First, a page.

“We’ve been writing letters to the VA to put it on the [presumptive] list. They don’t write or call,” she said. “But when we’re back in session, we will get more people to join us. It has to be done. Veterans belong to us. Veterans are our responsibility.”

“I absolutely support the idea of putting glioblastoma on the VA’s presumptive list for veterans,” Slaughter said. “I’m very aware of what happened in Vietnam with Agent Orange. My heart hurts for everyone who was there and who lives there now.”

Slaughter said she and Cray go back several decades.

“Tom was my first district director. He worked in our office. We first met him in 1987,” Slaughter recalled. “We go all the way back to when he was just a baby [laughs]. He is very special to all of us, and what he did by establishing the Veterans Outreach Center, all Vietnam vets owe him a debt of gratitude.”

Slaughter and Schumer have been pushing the VA to recognize not only Cray’s case, but also the cases of many veterans and their families dealing with glioblastoma and not getting help from the VA.

Slaughter said she first learned about glioblastoma when her colleague and friend Sen. Ted Kennedy was diagnosed in May 2009. He died four months later.

Since that time, Slaughter said, research has come a long way.

“I’m very impressed that neuroscientists and others are getting closer to finding good treatments for glioblastoma that utilize the body’s immune system,” she said. “It’s only a matter of time now before we will have effective new treatments.”

In his letter to the VA, Schumer said the agency should consider Lindsay Cray’s appeal “since she had unanimous medical opinions, but in order to proceed the VA is requiring Lindsay Cray to submit copies of medical studies and any other materials to show the linkage between Agent Orange and glioblastoma.”

Schumer questioned the logic of that, given the fact that the VA has previously approved nearly two dozen similar claims, but still “requires every claimant to start from ground zero, putting the burden on families and sick veterans to research medical journals or provide studies to get the VA to approve compensation.”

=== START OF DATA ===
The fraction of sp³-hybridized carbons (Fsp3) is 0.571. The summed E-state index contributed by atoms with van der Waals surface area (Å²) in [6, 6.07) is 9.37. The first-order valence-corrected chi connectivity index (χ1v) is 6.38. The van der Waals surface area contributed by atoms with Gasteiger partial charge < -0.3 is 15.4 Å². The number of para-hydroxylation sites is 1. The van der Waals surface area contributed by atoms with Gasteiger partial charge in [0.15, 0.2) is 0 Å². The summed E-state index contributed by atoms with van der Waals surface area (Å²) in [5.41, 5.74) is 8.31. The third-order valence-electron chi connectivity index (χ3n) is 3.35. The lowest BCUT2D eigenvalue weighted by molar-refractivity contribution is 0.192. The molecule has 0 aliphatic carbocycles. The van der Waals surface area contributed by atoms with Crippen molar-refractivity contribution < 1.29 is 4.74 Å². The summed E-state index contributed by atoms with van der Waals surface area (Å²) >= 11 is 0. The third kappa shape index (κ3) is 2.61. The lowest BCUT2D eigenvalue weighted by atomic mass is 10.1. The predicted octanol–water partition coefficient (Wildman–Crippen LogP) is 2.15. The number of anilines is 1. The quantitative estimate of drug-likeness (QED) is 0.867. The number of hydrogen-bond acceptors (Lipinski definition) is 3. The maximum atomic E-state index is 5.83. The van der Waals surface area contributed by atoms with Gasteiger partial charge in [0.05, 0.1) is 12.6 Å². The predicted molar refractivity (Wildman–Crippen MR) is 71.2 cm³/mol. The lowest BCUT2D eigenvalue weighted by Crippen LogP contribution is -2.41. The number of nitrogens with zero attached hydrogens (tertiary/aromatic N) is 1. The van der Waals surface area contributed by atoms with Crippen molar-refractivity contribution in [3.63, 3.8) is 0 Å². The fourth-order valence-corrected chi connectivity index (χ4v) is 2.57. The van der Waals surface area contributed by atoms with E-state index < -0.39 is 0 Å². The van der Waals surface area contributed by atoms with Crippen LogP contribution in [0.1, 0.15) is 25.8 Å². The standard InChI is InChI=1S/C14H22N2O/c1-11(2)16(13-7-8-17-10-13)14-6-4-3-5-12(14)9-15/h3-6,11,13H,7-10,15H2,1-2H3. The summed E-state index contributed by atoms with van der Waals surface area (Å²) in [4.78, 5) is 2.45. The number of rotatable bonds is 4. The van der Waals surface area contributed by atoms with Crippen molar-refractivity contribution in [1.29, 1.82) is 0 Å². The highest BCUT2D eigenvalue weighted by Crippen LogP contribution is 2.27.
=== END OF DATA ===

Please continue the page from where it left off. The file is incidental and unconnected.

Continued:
Lindsay Cray told Healthline the same thing, explaining that even though a lot of veterans have won their glioblastoma cases, and have proven that it was more than likely caused by Agent Orange, the VA arbitrarily makes each family suffer needlessly.

“If they have won cases, why is VA asking families with new claims to do their own medical research? Why are they exacerbating the pain we suffer?” she questioned.

Without the strong support network that the Cray family has, Lindsay Cray said, “There is just no way to defend your loved one to get disability coverage. It’s disgusting. VA said you have to prove it to us. I’m not a medical expert.”

She also said the VA’s so-called experts are often not experts at all.

“Who they use as their medical experts in deciding these claims is offensive and insulting,” she said. “The person that decided if my father’s coverage is approved was a nurse practitioner who did a three-document Google search.”

She said the nurse’s word was more important than the three doctors who were experts on her father’s case.

Cray said that the VA “expects that people like me are going to go, ‘Oh, well, I guess that’s it for us,’ and walk away. The VA didn’t realize that I will not let this go. Or that we’ve got a backup and support system. It’s an overwhelming battle, the medical research, communicating with VA, doing all the research, they make it so you can’t win.”

The Cray family ran out of resources, so they established a crowdfunding site.

“Tom Cray isn’t just my father. He is a hero to so many more,” Lindsay Cray said on the site. “In his 40 years of work with veterans, he has worked tirelessly to advocate for hundreds of other brothers and sisters in arms and their families, and his latest battle now with glioblastoma is no exception.”

“His fight is helping to shine a light on the need for the VA to address glioblastoma’s connection to Agent Orange so that veterans and their families can receive the rightful care and support they need,” she added.

Kathy Josenhans’ husband was a Vietnam veteran, Navy Seal diver, and retired police officer. He died of glioblastoma in 2011.

She just filed a new appeal on behalf of her late husband after being denied benefits five times.

“I have a new sense of patience, I feel like I can fight because of what Healthline has done,” Josenhans said. “I have new energy. I feel very confident that we are going to get there. But even if I win my case and it’s not on the presumptive list, I will continue to fight for other families.”

After the Healthline story ran last month, Josenhans said she stapled that story along with a story from ProPublica to her letter to the oncologist helping her with her claim.

“I was crying, and I said here is more information,” Josenhans said. “The Disabled Veterans of America (DAV) representative told me there is a lot of noise being made about brain cancer. I do think it’s moving in the right direction.”

Despite the new energy surrounding the issue, many veterans and their families interviewed by Healthline remain frustrated.

They hope this latest buzz about glioblastoma makes a difference.